Yellowrocks said...

Owen, thanks for the cute Bow Wow Wow. I haven't heard it in years. DO, sorry you didn't appreciate "How Much is that doggie in the window." It brings back the good old days of my ute and "Your Hit Parade." also lists WAGGLE as a verb. Both it and WAGGLY seem common enough to me.
I see REUNE in print all the time, especially in local newspapers and college alumni news.
"Two dinners will be held for each class … reuning this summer." —Dartmouth Alumni Magazine
CAR FERRY is in the language. "The S.S. Badger Car Ferry (Lake Michigan Carferry) is the fun and relaxing shortcut across Lake Michigan, from Ludington, Michigan to Manitowoc, Wisconsin."
Uey seems to be spelled out only in puzzles, but it was heard a lot when I was young.
We say "See ya in a few" around here when someone leaves temporarily.
Canadian Eh! my experience with just deserts is the opposite of yours. All my life I seen it with one S, meaning just what you deserve. It seems to have nothing to do with dessert as a treat. Most of the time just deserts are negative. After the discussion the other day, to my surprise it can have two S's. I have found quotes with just desserts, but a much larger number with just deserts.

Yellowrocks said...

I seen it. Forgive the typo. I've seen it.

OwenKL said...

YR: Oops! It's OMK, not OKL who posted Bow-wow wow!

Yellowrocks said...

I had you in mind, Owen, but I flubbed the intia!s. Sorry, I knew it was you, our poet, not Keith, our dramatist.

Wilbur Charles said...

Re. SHIRE.. We had Rocky's squeeze Talia SHIRE yesterday
I have the Beatles on channel 4, Sirius and "NoNo" is serious EARWORM material. Of the four I like Ringo best"

IM, I "Beg" that you hold me excused.
Re. _J... I caught it Owen. I had trouble with#4 and had to work backwards. I see that if I'd read your last l'ick I'd have had it.
Not to speak of the other three. That's why I'm doing_J First. Big improvement over my J in rhyme the other day

I'm going to post and come back I'm outta juice.


SwampCat said...

Do we really have NO posts for TWO hours? Weird.,,,, Somebody say something !

OwenKL said...

Looks like a lot of Jumblies don't read my poems. :(
Or maybe they just don't notice the words that aren't capitalized?

SwampCat said...

Owen you are much too smart for most of us!!! Just keep on keeping on. Some of us do appreciate you!!

Wilbur Charles said...

As I hope you noticed, owen, I caught WETTING right off, and noticed you'd included all four words in your later l'ick .

But... 1. I ran out of juice and when I put my cell on the charger came back to find that it was off the AC
2. My post at 629 was written much earlier but I wouldn't have wanted to point out your not so subtle 'hints' .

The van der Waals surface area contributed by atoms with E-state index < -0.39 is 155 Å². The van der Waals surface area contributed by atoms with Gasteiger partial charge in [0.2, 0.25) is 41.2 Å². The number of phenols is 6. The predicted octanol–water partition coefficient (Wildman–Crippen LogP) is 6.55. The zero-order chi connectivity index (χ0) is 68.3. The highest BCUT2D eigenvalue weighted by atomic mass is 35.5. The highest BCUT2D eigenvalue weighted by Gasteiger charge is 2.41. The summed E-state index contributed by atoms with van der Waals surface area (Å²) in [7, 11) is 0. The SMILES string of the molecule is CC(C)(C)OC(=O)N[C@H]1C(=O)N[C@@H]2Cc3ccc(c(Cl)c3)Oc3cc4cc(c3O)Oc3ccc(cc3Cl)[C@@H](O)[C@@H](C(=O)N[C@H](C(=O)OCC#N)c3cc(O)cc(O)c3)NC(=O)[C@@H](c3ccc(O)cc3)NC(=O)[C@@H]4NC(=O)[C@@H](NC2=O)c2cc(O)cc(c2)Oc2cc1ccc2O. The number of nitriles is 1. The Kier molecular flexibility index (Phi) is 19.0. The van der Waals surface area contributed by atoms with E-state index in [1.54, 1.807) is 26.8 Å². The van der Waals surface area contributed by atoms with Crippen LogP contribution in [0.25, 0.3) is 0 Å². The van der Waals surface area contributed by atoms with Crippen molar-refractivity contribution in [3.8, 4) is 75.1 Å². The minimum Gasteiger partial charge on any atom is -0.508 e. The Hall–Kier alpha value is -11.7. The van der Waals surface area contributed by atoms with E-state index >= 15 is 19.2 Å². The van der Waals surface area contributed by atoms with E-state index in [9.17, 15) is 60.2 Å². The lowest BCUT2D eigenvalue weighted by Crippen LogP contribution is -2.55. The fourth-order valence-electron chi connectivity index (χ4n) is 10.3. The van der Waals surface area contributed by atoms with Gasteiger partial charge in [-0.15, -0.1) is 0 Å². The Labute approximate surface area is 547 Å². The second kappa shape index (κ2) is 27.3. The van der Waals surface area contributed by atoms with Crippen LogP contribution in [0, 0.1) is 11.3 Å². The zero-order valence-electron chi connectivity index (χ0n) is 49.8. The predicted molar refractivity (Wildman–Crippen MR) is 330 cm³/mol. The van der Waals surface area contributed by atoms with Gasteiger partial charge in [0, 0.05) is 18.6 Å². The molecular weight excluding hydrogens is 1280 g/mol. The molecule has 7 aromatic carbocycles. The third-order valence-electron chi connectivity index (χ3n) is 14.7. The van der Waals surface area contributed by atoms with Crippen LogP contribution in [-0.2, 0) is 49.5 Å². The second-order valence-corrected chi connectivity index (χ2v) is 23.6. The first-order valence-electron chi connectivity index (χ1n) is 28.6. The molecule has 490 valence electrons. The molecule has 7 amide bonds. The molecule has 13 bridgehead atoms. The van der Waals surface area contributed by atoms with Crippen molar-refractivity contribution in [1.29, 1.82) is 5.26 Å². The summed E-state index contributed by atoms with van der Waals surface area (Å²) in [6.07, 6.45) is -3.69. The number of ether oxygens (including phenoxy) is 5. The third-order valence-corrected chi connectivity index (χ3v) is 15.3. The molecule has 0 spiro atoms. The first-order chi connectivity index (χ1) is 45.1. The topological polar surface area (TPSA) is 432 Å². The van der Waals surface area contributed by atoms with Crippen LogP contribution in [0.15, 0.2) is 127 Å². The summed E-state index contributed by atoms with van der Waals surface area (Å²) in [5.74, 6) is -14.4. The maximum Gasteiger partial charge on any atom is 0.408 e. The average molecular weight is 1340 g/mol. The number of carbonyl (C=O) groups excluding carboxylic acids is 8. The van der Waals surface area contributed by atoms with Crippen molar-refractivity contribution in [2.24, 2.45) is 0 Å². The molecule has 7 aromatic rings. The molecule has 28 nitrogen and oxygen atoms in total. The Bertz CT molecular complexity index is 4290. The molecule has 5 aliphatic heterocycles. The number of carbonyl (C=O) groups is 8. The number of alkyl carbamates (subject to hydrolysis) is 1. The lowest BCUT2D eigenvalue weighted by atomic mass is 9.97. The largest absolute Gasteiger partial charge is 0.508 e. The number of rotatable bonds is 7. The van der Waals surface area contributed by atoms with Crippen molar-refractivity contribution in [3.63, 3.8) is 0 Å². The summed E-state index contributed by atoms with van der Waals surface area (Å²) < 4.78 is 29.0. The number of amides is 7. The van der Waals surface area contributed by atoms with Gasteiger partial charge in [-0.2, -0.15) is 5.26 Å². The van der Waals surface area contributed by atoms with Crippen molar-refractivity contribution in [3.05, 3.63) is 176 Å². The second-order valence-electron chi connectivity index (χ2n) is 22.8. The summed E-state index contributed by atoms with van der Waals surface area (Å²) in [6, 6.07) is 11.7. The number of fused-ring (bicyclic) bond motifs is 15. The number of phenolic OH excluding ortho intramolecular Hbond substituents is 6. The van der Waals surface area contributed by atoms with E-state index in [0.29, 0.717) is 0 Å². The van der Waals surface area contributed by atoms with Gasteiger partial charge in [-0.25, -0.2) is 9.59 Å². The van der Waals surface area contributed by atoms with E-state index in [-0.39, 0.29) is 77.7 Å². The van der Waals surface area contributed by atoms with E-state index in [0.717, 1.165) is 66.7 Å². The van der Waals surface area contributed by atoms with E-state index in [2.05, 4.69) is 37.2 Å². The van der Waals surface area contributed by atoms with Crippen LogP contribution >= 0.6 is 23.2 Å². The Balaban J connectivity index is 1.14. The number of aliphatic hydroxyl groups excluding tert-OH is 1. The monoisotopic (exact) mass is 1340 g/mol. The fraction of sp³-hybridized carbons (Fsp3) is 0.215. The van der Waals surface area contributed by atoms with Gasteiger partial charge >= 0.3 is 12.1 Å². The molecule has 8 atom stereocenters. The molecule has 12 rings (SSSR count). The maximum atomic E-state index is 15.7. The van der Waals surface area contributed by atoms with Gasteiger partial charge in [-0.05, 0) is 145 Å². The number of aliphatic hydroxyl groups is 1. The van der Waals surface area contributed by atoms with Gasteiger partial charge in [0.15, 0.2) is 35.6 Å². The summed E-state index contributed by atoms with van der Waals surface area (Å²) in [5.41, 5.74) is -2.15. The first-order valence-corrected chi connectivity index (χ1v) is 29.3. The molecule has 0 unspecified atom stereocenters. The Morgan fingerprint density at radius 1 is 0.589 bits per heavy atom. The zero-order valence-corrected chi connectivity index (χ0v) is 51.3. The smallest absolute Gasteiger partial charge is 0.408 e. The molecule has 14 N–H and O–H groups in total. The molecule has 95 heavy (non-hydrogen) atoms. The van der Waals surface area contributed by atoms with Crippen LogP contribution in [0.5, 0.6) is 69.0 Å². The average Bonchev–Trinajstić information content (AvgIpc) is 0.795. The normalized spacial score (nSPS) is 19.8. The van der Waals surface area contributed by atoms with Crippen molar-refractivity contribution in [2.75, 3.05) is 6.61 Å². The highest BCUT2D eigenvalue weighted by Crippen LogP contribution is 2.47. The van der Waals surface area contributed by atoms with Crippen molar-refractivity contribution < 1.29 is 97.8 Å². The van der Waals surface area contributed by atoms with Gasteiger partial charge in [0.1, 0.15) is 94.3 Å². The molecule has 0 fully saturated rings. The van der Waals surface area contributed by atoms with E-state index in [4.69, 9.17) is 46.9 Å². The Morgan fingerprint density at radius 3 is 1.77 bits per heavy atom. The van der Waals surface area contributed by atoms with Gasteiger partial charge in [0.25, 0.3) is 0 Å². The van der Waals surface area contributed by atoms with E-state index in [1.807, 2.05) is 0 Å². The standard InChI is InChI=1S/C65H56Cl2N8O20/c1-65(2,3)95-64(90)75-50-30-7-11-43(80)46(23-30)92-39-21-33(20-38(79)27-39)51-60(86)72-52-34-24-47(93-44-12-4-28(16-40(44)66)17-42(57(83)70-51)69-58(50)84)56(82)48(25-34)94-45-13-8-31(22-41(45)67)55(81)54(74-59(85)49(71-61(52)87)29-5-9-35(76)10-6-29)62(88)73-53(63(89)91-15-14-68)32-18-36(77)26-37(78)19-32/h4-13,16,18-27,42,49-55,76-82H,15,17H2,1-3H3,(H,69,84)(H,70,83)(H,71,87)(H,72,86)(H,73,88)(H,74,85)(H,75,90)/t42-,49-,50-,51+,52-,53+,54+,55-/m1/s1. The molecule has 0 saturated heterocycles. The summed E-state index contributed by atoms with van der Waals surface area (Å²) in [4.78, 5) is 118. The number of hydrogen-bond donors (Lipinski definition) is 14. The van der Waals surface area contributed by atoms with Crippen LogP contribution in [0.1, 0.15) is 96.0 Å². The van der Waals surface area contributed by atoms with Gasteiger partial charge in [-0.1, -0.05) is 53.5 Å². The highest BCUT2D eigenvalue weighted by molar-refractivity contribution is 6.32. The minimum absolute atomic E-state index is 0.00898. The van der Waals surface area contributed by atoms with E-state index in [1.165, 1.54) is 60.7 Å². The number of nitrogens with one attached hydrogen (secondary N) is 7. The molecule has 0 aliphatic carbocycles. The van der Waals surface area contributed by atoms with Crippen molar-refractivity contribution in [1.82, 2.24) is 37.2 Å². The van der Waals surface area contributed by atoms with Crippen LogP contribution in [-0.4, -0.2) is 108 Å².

(As you noted, they were indeed subtle, I apparently was the only one to notice)
3. Ingenious, combining xword and _J into your l'icks .
4. I guess I had some prescience too because I stopped to knock off the_J before coming here.
5. That's why I was able to grok it .

1035 wow, I've turned my clock around since I don't shuttle any more .

All the xword comments I might have made have been made . fe. SEC <FEW .

Bon soir


PS .Nice write-up TTP

Wilbur Charles said...

C-Moe*, re. "Untold Story".. our royalty, Arnold Palmer, died last year but similar etiquette was expected in his presence.

One comment. I never heard it before a xword had it but now I hear BATTERS EYE all the time. Do baseball announcers do the Latimes xword?


*And yes, I noticed you too were 'subtly' ku'ing _J hints.
Misty, by the time you posted Jumble hints were all over the place. On the other hand we have you to thank for adding fun to our early week xw-commentary.

Erica Kane, 41 years, same Soap? Egad

Anonymous T said...

Hi All!

Thanks Jeff but, I not only missed your cute theme (thanks TTP!), I DNF'd it at TATA-I- xing -OLDEN and LOO-.

Thanks TTP for the fine expo, explaining my unknowns, and for the bit of Kansas.

WOs: Hand-up w/ IN A sEc
Fav: I'm going with HOYT 'cuz I remembered it from last time when I realized he was the same guest-star in S1E19 of WKRP.

{B+, A; B+} {cute, cute, HA!}

Enjoyed reading y'all but I'm still working :-(

Cheers, -T

CrossEyedDave said...

Did the puzzle on the beach at Breezy,
(Brooklynites will know where that is...)

Pls note that Louis XIV thought The Palace of Versailles stunk!

Which brings us to Jack...
Fee,Fi, Fo, Fum, I smell,,,
Dang it JAck, what HAVE you been eating?

(Cruciferous vegetables...)

Misty said...

Not my sharpest day, clearly--but thanks for all the fun discussion, even if I didn't get it until much later, said...


Thanks to Jeffand TTP!

No problems!

Had great swim today!

Have a great Fourth!

Wilbur Charles said...

Misty, I've been reading a Baseball book about Baseball writers. Among other things, James Joyce and Ulysses is universally admired.

One noted that he'd like to write a 'Ulysses made easy' type of book.

Interesting that Book Publishing is almost the Central topic of all these writers.


Misty said...

Really, Wilbur? Baseball writers admire Joyce and Ulysses? Wow! I'm impressed!

Anonymous T said...

CED re: Jack ate the beans... Thanks for my LOL before bed. Nite. -T

Unknown said...

Happy 4th with the Cubs/Tigers

Unknown said...

Happy 4th with the Cubs/Tigers